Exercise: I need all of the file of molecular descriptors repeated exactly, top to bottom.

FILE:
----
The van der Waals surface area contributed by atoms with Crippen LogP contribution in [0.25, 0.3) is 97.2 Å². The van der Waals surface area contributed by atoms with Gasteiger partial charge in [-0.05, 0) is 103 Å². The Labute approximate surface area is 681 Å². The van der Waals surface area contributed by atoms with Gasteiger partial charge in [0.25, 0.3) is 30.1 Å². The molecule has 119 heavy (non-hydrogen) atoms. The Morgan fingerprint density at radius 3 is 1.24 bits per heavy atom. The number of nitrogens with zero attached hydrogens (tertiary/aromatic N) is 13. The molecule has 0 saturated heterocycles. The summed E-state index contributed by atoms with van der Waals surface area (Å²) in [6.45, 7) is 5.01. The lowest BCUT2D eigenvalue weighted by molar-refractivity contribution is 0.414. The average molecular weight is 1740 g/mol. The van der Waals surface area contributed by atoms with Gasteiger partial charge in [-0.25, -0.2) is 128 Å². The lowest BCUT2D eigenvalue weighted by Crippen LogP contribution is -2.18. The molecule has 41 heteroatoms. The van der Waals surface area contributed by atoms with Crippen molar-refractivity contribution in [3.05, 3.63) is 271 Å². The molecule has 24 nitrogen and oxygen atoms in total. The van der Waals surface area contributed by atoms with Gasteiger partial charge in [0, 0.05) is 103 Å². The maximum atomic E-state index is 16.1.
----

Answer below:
The van der Waals surface area contributed by atoms with Crippen LogP contribution in [0.25, 0.3) is 97.2 Å². The van der Waals surface area contributed by atoms with Gasteiger partial charge in [-0.05, 0) is 103 Å². The Labute approximate surface area is 681 Å². The van der Waals surface area contributed by atoms with Gasteiger partial charge in [0.25, 0.3) is 30.1 Å². The molecule has 119 heavy (non-hydrogen) atoms. The Morgan fingerprint density at radius 3 is 1.24 bits per heavy atom. The number of nitrogens with zero attached hydrogens (tertiary/aromatic N) is 13. The molecule has 0 saturated heterocycles. The summed E-state index contributed by atoms with van der Waals surface area (Å²) in [6.45, 7) is 5.01. The lowest BCUT2D eigenvalue weighted by molar-refractivity contribution is 0.414. The average molecular weight is 1740 g/mol. The van der Waals surface area contributed by atoms with Gasteiger partial charge in [-0.25, -0.2) is 128 Å². The lowest BCUT2D eigenvalue weighted by Crippen LogP contribution is -2.18. The molecule has 41 heteroatoms. The van der Waals surface area contributed by atoms with Crippen molar-refractivity contribution in [3.05, 3.63) is 271 Å². The molecule has 24 nitrogen and oxygen atoms in total. The van der Waals surface area contributed by atoms with Gasteiger partial charge in [0, 0.05) is 103 Å². The maximum atomic E-state index is 16.1.